More Evidence Points
To Meteor In Mass Extinction

By Maggie Fox
Health and Science Correspondent
WASHINGTON (Reuters) - A recently discovered layer of glassy fragments could only have been made by a meteor slamming into Earth and helps prove such an impact nearly wiped out life on the planet 250 million years ago, scientists said on Thursday.
They outlined what they believe is an ancient crater left by the impact off the coast of what is now Australia.
"What we found is a melt sheet which is defining the top of this very large feature out in the ocean," geologist Luann Becker of the University of California Santa Barbara told a news conference.
"It is buried under a deep pile of sediment," she added.
"This is very likely the impact site we've been looking for," added Robert Poreda, a professor of earth and environmental sciences at the University of Rochester in New York.
"For years we've been observing evidence that a meteor or comet hit the Southern Hemisphere 251 million years ago, and this structure matches everything we've been expecting.
The findings, published in Friday's issue of the journal Science, are controversial and the scientists say they need much more evidence.
But they believe they have found the smoking gun that shows a meteor sparked the "Great Dying," much as an asteroid wiped out the dinosaurs 65 million years ago forming what is now the Chicxulub crater off Mexico's Yucatan Peninsula.
During the Permian extinction, 90 percent of life in the seas and up to 70 percent of the species on land died off very quickly. No one has been able to show what caused it.
Poreda, Becker and colleagues have been gathering evidence an asteroid, comet or meteor was responsible.
Such an impact would have blown up a pall of dust and rock that would dim the sun's light, and leave telltale evidence globally. It would also have set off volcanic eruptions.
Evidence of those have been found. Layers of basalt dating to 250 million or so years ago have been found in Siberia.
In 2001, Poreda and Becker found specific isotopes, or varieties, of helium and argon trapped inside a 250 million-year-old layer of carbon shells called buckyballs, which could only have come from space.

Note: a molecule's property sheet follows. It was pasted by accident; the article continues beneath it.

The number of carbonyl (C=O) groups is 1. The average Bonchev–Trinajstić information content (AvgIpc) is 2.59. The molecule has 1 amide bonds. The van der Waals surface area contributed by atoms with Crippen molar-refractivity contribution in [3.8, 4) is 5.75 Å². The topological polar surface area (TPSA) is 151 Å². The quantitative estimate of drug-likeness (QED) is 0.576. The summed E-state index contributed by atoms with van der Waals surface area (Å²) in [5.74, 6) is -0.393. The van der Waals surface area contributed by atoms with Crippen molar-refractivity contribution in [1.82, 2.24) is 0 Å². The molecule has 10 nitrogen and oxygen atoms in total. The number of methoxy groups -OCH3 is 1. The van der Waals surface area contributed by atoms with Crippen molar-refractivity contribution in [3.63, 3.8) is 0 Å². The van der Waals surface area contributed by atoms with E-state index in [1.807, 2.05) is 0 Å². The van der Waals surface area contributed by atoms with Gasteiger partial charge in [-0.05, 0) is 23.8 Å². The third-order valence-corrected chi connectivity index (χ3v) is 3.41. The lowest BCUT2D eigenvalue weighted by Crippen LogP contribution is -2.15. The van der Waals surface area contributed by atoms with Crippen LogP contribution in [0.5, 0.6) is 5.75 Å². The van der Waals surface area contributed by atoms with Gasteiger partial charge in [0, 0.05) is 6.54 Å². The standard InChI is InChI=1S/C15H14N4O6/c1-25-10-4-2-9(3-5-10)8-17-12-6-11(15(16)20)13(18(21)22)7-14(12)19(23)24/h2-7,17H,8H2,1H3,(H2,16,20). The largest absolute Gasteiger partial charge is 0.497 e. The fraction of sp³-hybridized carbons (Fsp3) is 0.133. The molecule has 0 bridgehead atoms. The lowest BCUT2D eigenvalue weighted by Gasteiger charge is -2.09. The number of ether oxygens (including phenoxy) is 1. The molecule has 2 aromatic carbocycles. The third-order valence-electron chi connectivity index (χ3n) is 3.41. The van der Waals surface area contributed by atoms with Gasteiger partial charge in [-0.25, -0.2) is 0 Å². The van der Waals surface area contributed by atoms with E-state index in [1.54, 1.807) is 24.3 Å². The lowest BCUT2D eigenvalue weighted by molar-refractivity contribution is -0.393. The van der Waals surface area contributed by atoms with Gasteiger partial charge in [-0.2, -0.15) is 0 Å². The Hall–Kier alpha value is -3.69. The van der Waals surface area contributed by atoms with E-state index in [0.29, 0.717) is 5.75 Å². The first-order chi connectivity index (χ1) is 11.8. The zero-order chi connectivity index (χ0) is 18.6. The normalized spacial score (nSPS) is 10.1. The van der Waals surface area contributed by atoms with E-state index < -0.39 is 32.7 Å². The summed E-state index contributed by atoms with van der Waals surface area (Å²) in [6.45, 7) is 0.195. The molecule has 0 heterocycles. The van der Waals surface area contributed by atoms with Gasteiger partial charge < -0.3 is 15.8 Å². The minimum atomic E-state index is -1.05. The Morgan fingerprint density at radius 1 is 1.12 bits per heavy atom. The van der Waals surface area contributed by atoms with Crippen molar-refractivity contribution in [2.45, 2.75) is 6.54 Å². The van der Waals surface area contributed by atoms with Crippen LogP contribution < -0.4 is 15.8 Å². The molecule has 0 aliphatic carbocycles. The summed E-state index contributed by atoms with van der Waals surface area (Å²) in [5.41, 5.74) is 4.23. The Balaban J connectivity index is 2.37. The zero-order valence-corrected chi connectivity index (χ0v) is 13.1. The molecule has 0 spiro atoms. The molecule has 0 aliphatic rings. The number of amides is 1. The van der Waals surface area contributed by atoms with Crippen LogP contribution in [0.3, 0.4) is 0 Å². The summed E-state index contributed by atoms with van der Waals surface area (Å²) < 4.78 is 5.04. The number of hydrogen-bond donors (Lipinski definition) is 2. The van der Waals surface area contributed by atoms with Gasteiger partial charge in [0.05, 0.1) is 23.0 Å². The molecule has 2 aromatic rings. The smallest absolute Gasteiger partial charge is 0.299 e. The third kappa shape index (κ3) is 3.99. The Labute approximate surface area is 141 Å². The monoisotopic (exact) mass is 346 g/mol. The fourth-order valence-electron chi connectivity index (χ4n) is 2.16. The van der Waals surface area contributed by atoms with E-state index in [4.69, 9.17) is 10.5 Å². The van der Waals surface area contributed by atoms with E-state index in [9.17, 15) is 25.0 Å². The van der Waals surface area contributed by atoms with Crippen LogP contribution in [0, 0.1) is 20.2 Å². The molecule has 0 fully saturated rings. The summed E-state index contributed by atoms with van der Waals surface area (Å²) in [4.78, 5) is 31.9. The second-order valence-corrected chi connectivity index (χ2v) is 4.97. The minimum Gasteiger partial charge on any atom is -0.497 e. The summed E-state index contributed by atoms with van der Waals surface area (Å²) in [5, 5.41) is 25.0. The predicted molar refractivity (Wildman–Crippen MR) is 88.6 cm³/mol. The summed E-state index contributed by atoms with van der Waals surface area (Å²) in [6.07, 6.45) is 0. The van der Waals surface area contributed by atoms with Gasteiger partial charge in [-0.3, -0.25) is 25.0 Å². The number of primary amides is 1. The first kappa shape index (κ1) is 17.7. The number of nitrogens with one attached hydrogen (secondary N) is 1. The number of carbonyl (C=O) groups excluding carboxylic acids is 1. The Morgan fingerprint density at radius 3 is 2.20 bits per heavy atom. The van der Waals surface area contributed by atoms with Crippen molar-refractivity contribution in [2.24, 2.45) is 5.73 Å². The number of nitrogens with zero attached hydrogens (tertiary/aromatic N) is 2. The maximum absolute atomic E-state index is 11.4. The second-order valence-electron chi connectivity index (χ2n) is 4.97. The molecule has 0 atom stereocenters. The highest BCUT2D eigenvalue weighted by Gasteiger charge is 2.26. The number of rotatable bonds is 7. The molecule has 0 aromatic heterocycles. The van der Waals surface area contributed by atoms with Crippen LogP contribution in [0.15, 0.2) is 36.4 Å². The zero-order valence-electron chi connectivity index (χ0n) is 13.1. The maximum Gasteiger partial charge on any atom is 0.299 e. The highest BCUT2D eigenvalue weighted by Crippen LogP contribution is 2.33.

They have also found larger pieces of what they believe could be the meteorite scattered in Antarctica. They include "shocked" quartz that looks like it was splattered by a powerful force -- something called impact breccia.
Now they describe a 125-mile- wide crater called Bedout off the northwestern coast of Australia.
Becker had heard oil companies drilled two cores into the Bedout structure thinking it looked like an oil dome in the 1970s and 1980s. All they found was volcanic debris and they abandoned the site.
Her team looked at the cores.
"Bob and I were absolutely flabbergasted at this core because it does look just exactly like impact brecchia," Becker told a news conference. In the cores, Becker's team found evidence for a layer of melted glass formed by an impact.
"We realized that this was no ordinary volcanic rock," Poreda added.
Critics disagree. Bevan French of the National Museum of Natural History in Washington told Science it could be explained by volcanic activity.
"I see nothing that would convince me there was an impact," agreed Christian Kolberl of the University of Vienna in Austria.
Becker and colleagues say they have to do more work to prove their theory. They say it will be much more difficult to prove Bedout is a crater than it was for Chicxulub, because it is older and underwater.
Bedout and Chicxulub look to be about the same size, suggesting they were formed by similar events, the researchers said.
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